There are many benefits from being a mother that extend outside your role as the matriarch in your family. You can use valuable skills that you master when you have a baby to transfer to workplace issues. Here are a few examples.
First, you can learn to set clear limits. When your baby starts crawling, you will need to set boundaries, even if that means putting up a baby gate. You can apply the same principle to your employees. You are so clear with baby because you understand that he needs it; being as clear with employees by implementing concrete policies (you are allowed one five-minute personal phone call a day) instead of abstract ones (don't use the phone much for personal business).
The second Mommy lesson that you can transfer is learning not to overreact to mistakes. When baby gets excited and slaps a bowl of cereal, spilling milk, you react calmly (or you should). It is not the baby's fault; mistakes happen. Your employees are the same. They make mistakes - forgetting a staff meeting or running late once. You should be as forgiving about human mistakes with your employees as you are with your baby.
If this baby is not your first one, you likely have realized that your children are very different, despite having the same environment. Still, you do not say, "well, Jane, why can't you talk? Brenda had said her first word by now?" Similarly, why would you say to an employee, "David had the system down after one week. Why don't you?" Avoid making idle comparisons of your employees and focus on helping the specific employee who needs you.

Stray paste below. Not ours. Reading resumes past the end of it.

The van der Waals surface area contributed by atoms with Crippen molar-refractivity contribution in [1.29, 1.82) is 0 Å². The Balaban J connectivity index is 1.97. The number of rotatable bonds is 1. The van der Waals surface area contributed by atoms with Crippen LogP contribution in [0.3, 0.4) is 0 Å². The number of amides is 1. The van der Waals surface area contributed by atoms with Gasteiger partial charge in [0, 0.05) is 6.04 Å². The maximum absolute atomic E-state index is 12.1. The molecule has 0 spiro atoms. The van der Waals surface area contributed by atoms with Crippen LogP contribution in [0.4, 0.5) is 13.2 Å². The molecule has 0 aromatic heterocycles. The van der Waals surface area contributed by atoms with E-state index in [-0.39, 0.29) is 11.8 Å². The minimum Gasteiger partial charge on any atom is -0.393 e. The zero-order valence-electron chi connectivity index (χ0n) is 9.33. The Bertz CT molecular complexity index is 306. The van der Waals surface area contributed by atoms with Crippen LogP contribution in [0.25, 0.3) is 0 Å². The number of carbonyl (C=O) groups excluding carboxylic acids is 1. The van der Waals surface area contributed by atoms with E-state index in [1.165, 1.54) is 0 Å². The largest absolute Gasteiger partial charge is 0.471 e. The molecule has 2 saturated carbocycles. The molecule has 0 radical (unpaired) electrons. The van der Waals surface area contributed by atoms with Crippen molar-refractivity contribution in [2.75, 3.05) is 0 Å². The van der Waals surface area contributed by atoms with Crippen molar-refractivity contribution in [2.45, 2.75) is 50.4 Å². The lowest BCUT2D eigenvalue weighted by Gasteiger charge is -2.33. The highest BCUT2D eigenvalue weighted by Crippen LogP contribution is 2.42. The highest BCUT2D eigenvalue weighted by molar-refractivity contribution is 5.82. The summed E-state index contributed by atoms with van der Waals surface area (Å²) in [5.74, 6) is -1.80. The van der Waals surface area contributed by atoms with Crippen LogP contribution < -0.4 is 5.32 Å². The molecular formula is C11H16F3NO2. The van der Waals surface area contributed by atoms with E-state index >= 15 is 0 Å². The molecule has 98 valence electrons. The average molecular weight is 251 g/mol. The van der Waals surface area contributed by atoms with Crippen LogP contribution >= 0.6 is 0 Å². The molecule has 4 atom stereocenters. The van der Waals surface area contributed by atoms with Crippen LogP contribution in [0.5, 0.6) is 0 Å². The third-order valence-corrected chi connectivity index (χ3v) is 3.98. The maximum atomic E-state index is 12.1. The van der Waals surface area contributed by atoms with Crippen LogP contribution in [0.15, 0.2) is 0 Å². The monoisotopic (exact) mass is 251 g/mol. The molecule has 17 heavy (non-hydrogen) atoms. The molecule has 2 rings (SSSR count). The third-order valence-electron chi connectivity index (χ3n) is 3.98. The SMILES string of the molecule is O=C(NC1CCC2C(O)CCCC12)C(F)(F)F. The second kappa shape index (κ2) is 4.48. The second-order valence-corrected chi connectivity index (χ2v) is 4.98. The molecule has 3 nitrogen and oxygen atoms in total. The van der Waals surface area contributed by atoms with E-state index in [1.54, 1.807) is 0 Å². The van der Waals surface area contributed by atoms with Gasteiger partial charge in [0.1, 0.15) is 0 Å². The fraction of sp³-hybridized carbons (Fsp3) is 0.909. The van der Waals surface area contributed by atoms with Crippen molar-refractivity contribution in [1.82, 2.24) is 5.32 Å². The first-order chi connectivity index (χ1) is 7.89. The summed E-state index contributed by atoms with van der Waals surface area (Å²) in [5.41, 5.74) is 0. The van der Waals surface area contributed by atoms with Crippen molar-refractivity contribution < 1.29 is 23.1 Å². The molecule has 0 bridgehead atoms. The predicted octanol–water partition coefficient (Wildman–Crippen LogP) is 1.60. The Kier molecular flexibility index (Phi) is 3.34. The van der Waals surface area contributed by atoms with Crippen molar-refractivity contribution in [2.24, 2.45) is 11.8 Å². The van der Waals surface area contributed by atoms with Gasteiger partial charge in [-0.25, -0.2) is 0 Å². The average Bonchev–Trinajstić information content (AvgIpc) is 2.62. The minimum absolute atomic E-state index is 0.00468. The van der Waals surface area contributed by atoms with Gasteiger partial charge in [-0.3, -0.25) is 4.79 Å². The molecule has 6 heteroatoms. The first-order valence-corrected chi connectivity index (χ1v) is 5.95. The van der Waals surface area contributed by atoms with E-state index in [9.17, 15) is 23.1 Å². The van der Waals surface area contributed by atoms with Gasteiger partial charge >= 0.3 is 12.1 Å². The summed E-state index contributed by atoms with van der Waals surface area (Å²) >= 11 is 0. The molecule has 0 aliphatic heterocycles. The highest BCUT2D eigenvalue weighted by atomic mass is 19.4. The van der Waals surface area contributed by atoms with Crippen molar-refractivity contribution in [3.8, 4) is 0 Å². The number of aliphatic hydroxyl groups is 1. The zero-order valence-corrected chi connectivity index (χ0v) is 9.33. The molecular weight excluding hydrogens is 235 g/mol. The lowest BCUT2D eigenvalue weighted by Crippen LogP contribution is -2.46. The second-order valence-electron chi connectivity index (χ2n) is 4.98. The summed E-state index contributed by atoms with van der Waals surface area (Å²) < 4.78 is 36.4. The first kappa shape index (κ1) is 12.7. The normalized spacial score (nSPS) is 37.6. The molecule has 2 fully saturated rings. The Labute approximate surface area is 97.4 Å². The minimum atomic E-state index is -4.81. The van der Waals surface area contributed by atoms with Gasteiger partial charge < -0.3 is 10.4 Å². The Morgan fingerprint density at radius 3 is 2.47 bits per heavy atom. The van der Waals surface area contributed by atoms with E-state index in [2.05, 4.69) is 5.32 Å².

Learn to allow your employees some independence. Although it hurts for a mom to see her little one gain independence, especially if that independence comes with a fall or bump, it is a necessary part of parenting. The same concept applies in the workplace. Employees need you to teach them about their jobs, but then they need to practice on their own. You may be reluctant to allow your green agent to host her first open house without you, but you must permit her to grow as an employee even if she makes mistakes.
The final lesson that we learn from motherhood is to stay calm when things go wrong. Murphy's Law is especially harsh when it comes to parenting issues. Anytime you need to get somewhere on time, you will find a sick baby, spilled milk, or a lost shoe. Those problems, in adult form, crop up in the workplace. Everything does not work out perfectly. Keep that fact in mind and be sure that you account for problems. Stay calm. Your employees will appreciate you, and you will be a better manager.
These parts of motherhood are perfect for transferring managerial skills to the workplace. Many stay-at-home moms who decide to go back to work find that they do not think they have gained any skills while they have been at home, but in reality, motherhood is all about valuable skills that you can use at work, too.
By Julia Mercer